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Midmarket firms ‘taking aggressive approach’ to big data

Big data projects are no longer just for the largest enterprises, as new research has shown midmarket firms are increasingly adopting an aggressive approach to the technology, with many of these companies keen to embrace the latest solutions.

This is according to a study by Dell, which revealed 41 percent of these organizations already have one or more big data analytics projects in place, while a further 55 percent intend to start such an initiative in the near future. The study also found the goals for these deployments tend to revolve around growing the business, rather than just finding new ways to cut costs.

Darin Bartik, executive director for product management and information management at Dell Software, observed the survey reveals why 'big data' is still a relative term and not one that is only applicable to large enterprises looking to manage very complex data sets.

He said: "When organizations of any size focus on improving the quality of their business processes by becoming more analytical and data-driven, the potential benefits are limitless."

Four out of five respondents to the study agreed they need to improve the way they analyze their rapidly-growing data collections. The top goals for these firms include boosting the quality of their products, becoming better able to quickly seize new business opportunities and speeding up their decision-making processes.

And so far, the results have been encouraging. Some 89 percent of respondents with a data analytics initiative in progress said they have seen significant improvements in their company's decision-making. Half of organizations with such projects in place added they are satisfied with the speed of these processes, compared with just 23 percent of firms that have yet to get started with big data.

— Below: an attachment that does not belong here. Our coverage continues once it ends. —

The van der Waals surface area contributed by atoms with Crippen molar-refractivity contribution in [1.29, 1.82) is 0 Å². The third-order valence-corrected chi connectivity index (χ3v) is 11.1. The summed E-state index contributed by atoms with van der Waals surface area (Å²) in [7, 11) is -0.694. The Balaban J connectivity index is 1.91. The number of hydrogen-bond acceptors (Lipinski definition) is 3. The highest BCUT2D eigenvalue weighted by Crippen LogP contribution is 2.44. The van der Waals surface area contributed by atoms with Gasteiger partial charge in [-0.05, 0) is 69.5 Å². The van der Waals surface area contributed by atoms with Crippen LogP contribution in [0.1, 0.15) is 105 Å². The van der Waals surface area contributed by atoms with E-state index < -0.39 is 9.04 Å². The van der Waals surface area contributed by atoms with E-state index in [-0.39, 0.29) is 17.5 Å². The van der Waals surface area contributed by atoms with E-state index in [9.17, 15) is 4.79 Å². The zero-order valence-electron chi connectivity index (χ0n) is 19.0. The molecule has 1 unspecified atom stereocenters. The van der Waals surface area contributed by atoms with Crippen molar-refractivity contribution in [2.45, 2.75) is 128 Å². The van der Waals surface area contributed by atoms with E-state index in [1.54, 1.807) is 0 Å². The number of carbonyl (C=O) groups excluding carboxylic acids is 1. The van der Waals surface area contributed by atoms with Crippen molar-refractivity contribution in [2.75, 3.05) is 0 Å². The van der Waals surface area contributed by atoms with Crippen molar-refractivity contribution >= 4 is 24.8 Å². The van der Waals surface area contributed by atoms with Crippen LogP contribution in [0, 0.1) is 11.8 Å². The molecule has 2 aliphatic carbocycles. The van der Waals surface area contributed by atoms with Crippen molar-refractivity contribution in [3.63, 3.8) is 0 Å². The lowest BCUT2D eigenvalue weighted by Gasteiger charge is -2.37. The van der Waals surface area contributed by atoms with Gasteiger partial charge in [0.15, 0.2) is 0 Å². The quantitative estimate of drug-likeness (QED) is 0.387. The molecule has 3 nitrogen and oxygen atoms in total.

As a result of this early success, executives expect to see an increase in the amount of resources they devote to this area. Overall, respondents said they expect to see their big data budgets rise from the current level of between $2 million and $5 million to an average of $6 million in the next two years.

This investment will go towards improving businesses' hardware and software solutions, as well as training staff in how to make their use of big data more effective.

Mr Bartik added that this bodes well for the future of the industry, noting: "The early success midmarket companies are seeing with their big data initiatives will encourage more growth and investment, and additional returns on that investment will be achieved as they dive further into different datasets and embrace ever-improving analytic capabilities."

The survey also found that despite the positives seen so far, there remains great potential for growth and improvement in the big data analytics sector. Being able to adequately manage the complex data sets was found to be the most significant obstacle faced by companies at the present time.

It was also noted that 40 percent of organizations consider the need to manage a wide variety of new data types and structures to be a significant challenge, while 24 percent are struggling with what they view as a lack of easy-to-use, cost-effective data cleansing tools.